Friends of Godwin Samararatne

Learn to be your best friend and also to be a friend of others. Learn to forgive yourself and others and then heal any wounds that you are carrying.

Month: March, 2020



In everyday life one should develop friendliness or metta towards oneself and others. And if in your daily life you see people who are suffering, make it a point to do something for them. Then you are practising karuna. Sometimes there is a small thing, a little thing, that you can do in such a situation, just some little act of kindness. With this you develop an openness to the needs of others.

The quality of mudita is to rejoice in your own goodness. To rejoice over our own happiness is something we don’t generally do, we simply neglect that. Even more difficult is to rejoice in the happiness of other people. When others are suffering it might be easy to help them. But when they are happy, for us to really experience happiness for them is not so easy. But it is worthwhile trying because it can give more happiness to ourselves. When your own meditation is not going well and you hear that someone else’s meditation is going well, can you really be happy then?

The quality that is needed for this is to have a non-reactive mind. In fact this is one of the qualities that we are developing in meditation, upekha. When we are sitting, whatever happens within us, we learn to observe it with a mind that is non-reactive. And when things are happening externally, like noises and disturbances, again we can relate to them without reacting.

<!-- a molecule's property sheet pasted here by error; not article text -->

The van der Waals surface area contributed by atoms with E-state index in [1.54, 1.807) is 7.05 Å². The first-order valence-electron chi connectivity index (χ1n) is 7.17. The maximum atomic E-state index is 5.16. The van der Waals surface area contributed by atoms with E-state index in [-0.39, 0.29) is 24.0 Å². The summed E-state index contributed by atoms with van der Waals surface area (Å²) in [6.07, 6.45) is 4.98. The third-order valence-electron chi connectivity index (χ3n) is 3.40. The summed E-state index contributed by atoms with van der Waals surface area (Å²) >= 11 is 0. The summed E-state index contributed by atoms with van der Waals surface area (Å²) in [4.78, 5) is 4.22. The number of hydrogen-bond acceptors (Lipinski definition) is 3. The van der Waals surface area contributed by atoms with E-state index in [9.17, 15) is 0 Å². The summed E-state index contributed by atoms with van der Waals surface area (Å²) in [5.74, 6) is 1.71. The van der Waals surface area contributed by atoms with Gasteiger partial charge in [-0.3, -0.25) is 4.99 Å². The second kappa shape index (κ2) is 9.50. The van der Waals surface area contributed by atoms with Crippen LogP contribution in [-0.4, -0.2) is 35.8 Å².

Four Qualities


There are four positive qualities that are mentioned in the Buddhist texts and we have four Pali words for them. These words are: Metta (loving-kindness), Karuna (helping others in their suffering), Mudita (being happy about your own happiness and being happy about the happiness of others) and Upekha (a detached mind, a mind that is cool, but not cold). These are four beautiful qualities that can be developed. These four qualities are very important in meditation and in life.

Don’t be Surprised


I sometimes say that if you make a mistake, you should remember: “Don’t be surprised, you are still not enlightened”. And when you see someone else make a mistake: “Don’t be surprised, they are not enlightened either”. This is a very simple, direct way of accepting ourselves, our humanness, our imperfection and accepting the imperfection and humanness of others.